His mother-in-law, Jacqueline Dobson, confirmed the death but did not give a specific cause.
A sought-after session musician fluent in the percussive idioms of rock, funk, gospel and R&B, Mr. Spears played with entertainers including the Backstreet Boys, Justin Bieber, Miley Cyrus, Lady Gaga, Britney Spears and Chaka Khan.
“You’ve seen Aaron drum prolly 5-10 times in your life if you attend concerts & sometimes without knowing,” the drummer and producer Questlove wrote in an Instagram tribute. “That’s how much in demand his services were.”
Mr. Spears was in his late 20s, playing with a Christian group called the Gideon Band, when Valdez Brantley, Usher’s musical director, heard one of the group’s recordings and asked, “Who’s this on drums?”
He was soon recruited to audition for Usher’s backing band, and he toured with the singer-songwriter before receiving a Grammy Award nomination as a producer of two tracks on Usher’s 2004 album “Confessions,” which was nominated for album of the year and sold more than 15 million copies.
“There are good people and then there are great people. Aaron Spears was great!!” Usher wrote on Instagram Friday. He added that Mr. Spears “motivated me to do more, musically. Them drum rolls and that pocket was like none other.”
As a studio drummer and accompanist, Mr. Spears was seldom flashy, more interested in establishing a groove than in seizing the spotlight. “I learned that early on,” he said in a 2016 interview with the podcast Drummer’s Resource, recalling his early years drumming at church. “I got a lot of dirty looks and a lot of frowns if I stepped outside of the zone in times where I shouldn’t have.”
Yet when he was playing solo, whether at a master class for university students, or a drum festival in the United States or Europe, Mr. Spears showed that he could be a headliner in his own right. His performance of Usher’s “Caught Up” at the 2006 Modern Drummer Festival, held at the New Jersey Performing Arts Center in Newark, received hundreds of thousands of views after it was posted to YouTube.
The song became a signature for Mr. Spears, who was filmed in a bright red polo shirt, calmly unleashing a four-minute broadside of tom hits and cymbal crashes while never losing his grip on the tune’s propulsive dance beat.
“I had absolutely no idea,” he said in a 2022 interview for the website Drumeo, “that playing that song on that particular stage at that time was going to cause such a ripple effect that almost 20 years later, people were going to be asking me to play that song.”
The oldest of five children, Aaron Preston Spears was born in Washington on Oct. 26, 1976. His father, Kenneth, is a minister at the Cornerstone Church of God in Christ in Temple Hills, Md. His mother, Denise Spears Colbert, worked at what is now the U.S. Government Publishing Office.
Mr. Spears started drumming at 3 or 4, at times sitting on someone’s lap because his legs weren’t long enough to reach the pedals. He graduated from Paint Branch High School in Burtonsville, Md., and studied music at Los Angeles Harbor College before returning to the Washington area, where he held down a succession of day jobs — selling suits at a department store, copying documents for a law office, working as a computer programmer at a consulting firm — while playing with the Gideon Band, which set spiritual lyrics to a funky blend of gospel and R&B.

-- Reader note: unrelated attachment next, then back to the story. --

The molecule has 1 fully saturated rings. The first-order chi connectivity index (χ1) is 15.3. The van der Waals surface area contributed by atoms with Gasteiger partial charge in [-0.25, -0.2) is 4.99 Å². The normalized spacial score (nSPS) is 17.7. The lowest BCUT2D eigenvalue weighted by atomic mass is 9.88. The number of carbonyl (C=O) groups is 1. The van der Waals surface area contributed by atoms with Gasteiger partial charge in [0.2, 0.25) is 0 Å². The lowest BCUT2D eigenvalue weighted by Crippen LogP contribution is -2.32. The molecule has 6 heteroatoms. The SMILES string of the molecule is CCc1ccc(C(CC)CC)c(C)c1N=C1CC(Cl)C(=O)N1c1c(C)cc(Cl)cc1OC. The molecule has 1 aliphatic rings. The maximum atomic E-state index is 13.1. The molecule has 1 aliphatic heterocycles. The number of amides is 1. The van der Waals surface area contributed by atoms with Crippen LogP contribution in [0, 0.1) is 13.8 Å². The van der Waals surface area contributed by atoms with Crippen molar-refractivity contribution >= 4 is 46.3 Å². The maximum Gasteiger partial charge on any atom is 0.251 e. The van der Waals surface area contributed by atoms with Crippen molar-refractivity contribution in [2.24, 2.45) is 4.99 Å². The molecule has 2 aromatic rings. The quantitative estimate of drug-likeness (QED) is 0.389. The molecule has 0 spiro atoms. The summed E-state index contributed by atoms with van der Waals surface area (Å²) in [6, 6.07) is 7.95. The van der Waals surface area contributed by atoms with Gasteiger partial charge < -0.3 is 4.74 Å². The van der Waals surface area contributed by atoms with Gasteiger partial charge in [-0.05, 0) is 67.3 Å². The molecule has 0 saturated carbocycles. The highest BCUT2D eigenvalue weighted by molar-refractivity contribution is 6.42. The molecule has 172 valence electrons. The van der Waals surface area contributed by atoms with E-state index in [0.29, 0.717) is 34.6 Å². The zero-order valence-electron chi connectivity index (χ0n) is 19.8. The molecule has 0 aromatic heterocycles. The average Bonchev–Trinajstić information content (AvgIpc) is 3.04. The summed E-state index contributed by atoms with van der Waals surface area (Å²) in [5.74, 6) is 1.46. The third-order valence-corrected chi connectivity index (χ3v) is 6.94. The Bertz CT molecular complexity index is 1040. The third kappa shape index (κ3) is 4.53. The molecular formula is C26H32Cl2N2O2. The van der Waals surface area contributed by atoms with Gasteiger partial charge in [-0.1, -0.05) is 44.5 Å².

“Throughout all of the rehearsals, performances, and sheds, Aaron had the uncanny ability of never repeating a chop,” the group said in a Facebook post after his death. “He would play something mind-blowing, and the next time we played, he would play something equally mind-blowing and unique. It was a divine ability that reflected God’s creativity.”
Mr. Spears said he initially struggled to transition from the local music scene to the national touring circuit with Usher, at one point asking bandmate Buddy Strong, the keyboard player, “You think I’m supposed to be here, man?”
But he “pushed through that,” he told Drummer’s Resource, to establish his place in the band and later tour with artists including Grande. He had just finished a show with her at the Manchester Arena in England in 2017 when a suicide bomber set off an explosion, killing 22 people and injuring hundreds of others. Two weeks later, Mr. Spears backed Grande in a benefit concert for victims of the attack at the Old Trafford Cricket Ground.
Mr. Spears married Jessica Dobson, a special-education teacher, in 2012. In addition to his wife, survivors include their son, August; his parents; and four sisters.
He and his wife lived in Prince George’s County, where he was the lead drummer at First Baptist Church of Glenarden. The day before he died, he played at three separate Sunday services, according to a church spokeswoman.
“I feel like, again, the reason that I’m here is to be able to be a positive impact, a positive influence,” Mr. Spears said in a 2018 interview for DrumTalk, a video magazine. “You can’t do that with your nose in the air, like you are the king of the world. That just doesn’t work.”